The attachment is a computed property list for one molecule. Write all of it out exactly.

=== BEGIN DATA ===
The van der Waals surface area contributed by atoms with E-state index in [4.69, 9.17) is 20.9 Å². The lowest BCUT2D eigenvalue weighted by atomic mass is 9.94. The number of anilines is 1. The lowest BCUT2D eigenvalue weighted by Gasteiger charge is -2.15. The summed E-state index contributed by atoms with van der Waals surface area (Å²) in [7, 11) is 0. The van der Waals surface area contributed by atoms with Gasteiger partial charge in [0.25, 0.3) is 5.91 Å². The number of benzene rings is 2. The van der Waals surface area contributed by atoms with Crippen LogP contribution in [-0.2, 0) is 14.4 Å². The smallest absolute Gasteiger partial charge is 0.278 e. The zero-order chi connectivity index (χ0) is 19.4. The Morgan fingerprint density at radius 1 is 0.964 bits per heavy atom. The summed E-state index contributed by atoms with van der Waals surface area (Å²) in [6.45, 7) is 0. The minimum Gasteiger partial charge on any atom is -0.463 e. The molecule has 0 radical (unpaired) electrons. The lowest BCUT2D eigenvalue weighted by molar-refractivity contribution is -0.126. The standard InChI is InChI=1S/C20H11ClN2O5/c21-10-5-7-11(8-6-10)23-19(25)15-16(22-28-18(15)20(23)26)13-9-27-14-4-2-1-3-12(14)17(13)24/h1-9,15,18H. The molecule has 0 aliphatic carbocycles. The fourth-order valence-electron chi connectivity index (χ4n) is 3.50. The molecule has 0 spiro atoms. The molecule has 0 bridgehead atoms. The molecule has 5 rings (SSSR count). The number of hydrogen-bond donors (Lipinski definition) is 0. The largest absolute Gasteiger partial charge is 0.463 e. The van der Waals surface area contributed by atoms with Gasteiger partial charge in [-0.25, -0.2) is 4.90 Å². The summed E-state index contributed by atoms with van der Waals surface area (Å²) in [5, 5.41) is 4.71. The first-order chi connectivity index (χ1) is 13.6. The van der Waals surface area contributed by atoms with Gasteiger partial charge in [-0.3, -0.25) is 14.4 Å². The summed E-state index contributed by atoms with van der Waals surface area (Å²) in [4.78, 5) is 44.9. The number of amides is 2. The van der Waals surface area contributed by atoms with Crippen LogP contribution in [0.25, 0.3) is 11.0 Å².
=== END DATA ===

The van der Waals surface area contributed by atoms with E-state index in [4.69, 9.17) is 20.9 Å². The lowest BCUT2D eigenvalue weighted by atomic mass is 9.94. The number of anilines is 1. The lowest BCUT2D eigenvalue weighted by Gasteiger charge is -2.15. The summed E-state index contributed by atoms with van der Waals surface area (Å²) in [7, 11) is 0. The van der Waals surface area contributed by atoms with Gasteiger partial charge in [0.25, 0.3) is 5.91 Å². The number of benzene rings is 2. The van der Waals surface area contributed by atoms with Crippen LogP contribution in [-0.2, 0) is 14.4 Å². The smallest absolute Gasteiger partial charge is 0.278 e. The zero-order chi connectivity index (χ0) is 19.4. The Morgan fingerprint density at radius 1 is 0.964 bits per heavy atom. The summed E-state index contributed by atoms with van der Waals surface area (Å²) in [6.45, 7) is 0. The minimum Gasteiger partial charge on any atom is -0.463 e. The molecule has 0 radical (unpaired) electrons. The lowest BCUT2D eigenvalue weighted by molar-refractivity contribution is -0.126. The standard InChI is InChI=1S/C20H11ClN2O5/c21-10-5-7-11(8-6-10)23-19(25)15-16(22-28-18(15)20(23)26)13-9-27-14-4-2-1-3-12(14)17(13)24/h1-9,15,18H. The molecule has 0 aliphatic carbocycles. The fourth-order valence-electron chi connectivity index (χ4n) is 3.50. The molecule has 0 spiro atoms. The molecule has 0 bridgehead atoms. The molecule has 5 rings (SSSR count). The number of hydrogen-bond donors (Lipinski definition) is 0. The largest absolute Gasteiger partial charge is 0.463 e. The van der Waals surface area contributed by atoms with Gasteiger partial charge in [-0.25, -0.2) is 4.90 Å². The summed E-state index contributed by atoms with van der Waals surface area (Å²) in [5, 5.41) is 4.71. The first-order chi connectivity index (χ1) is 13.6. The van der Waals surface area contributed by atoms with Gasteiger partial charge in [-0.3, -0.25) is 14.4 Å². The summed E-state index contributed by atoms with van der Waals surface area (Å²) in [4.78, 5) is 44.9. The number of amides is 2. The van der Waals surface area contributed by atoms with Crippen LogP contribution in [0.25, 0.3) is 11.0 Å².